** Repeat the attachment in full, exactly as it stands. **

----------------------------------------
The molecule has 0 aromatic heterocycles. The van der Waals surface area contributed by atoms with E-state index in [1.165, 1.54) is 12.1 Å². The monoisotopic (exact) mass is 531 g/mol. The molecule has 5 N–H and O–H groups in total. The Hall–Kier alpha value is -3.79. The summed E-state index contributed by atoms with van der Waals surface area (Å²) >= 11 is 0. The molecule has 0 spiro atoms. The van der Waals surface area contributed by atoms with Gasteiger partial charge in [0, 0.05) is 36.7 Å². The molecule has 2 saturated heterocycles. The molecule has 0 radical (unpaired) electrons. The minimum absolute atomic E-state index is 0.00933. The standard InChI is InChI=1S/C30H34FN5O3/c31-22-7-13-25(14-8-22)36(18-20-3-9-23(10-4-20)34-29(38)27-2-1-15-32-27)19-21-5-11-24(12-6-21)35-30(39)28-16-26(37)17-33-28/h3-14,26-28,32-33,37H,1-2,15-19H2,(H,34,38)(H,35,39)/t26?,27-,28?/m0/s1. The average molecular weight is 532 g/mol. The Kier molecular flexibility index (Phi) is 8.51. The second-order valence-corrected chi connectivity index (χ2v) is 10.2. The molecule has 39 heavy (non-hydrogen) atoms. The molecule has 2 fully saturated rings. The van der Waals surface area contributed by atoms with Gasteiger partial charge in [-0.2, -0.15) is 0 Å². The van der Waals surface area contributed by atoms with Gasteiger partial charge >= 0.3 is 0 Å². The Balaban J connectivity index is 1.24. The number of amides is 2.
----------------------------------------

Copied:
The molecule has 0 aromatic heterocycles. The van der Waals surface area contributed by atoms with E-state index in [1.165, 1.54) is 12.1 Å². The monoisotopic (exact) mass is 531 g/mol. The molecule has 5 N–H and O–H groups in total. The Hall–Kier alpha value is -3.79. The summed E-state index contributed by atoms with van der Waals surface area (Å²) >= 11 is 0. The molecule has 0 spiro atoms. The van der Waals surface area contributed by atoms with Gasteiger partial charge in [0, 0.05) is 36.7 Å². The molecule has 2 saturated heterocycles. The molecule has 0 radical (unpaired) electrons. The minimum absolute atomic E-state index is 0.00933. The standard InChI is InChI=1S/C30H34FN5O3/c31-22-7-13-25(14-8-22)36(18-20-3-9-23(10-4-20)34-29(38)27-2-1-15-32-27)19-21-5-11-24(12-6-21)35-30(39)28-16-26(37)17-33-28/h3-14,26-28,32-33,37H,1-2,15-19H2,(H,34,38)(H,35,39)/t26?,27-,28?/m0/s1. The average molecular weight is 532 g/mol. The Kier molecular flexibility index (Phi) is 8.51. The second-order valence-corrected chi connectivity index (χ2v) is 10.2. The molecule has 39 heavy (non-hydrogen) atoms. The molecule has 2 fully saturated rings. The van der Waals surface area contributed by atoms with Gasteiger partial charge in [-0.2, -0.15) is 0 Å². The van der Waals surface area contributed by atoms with Gasteiger partial charge >= 0.3 is 0 Å². The Balaban J connectivity index is 1.24. The number of amides is 2.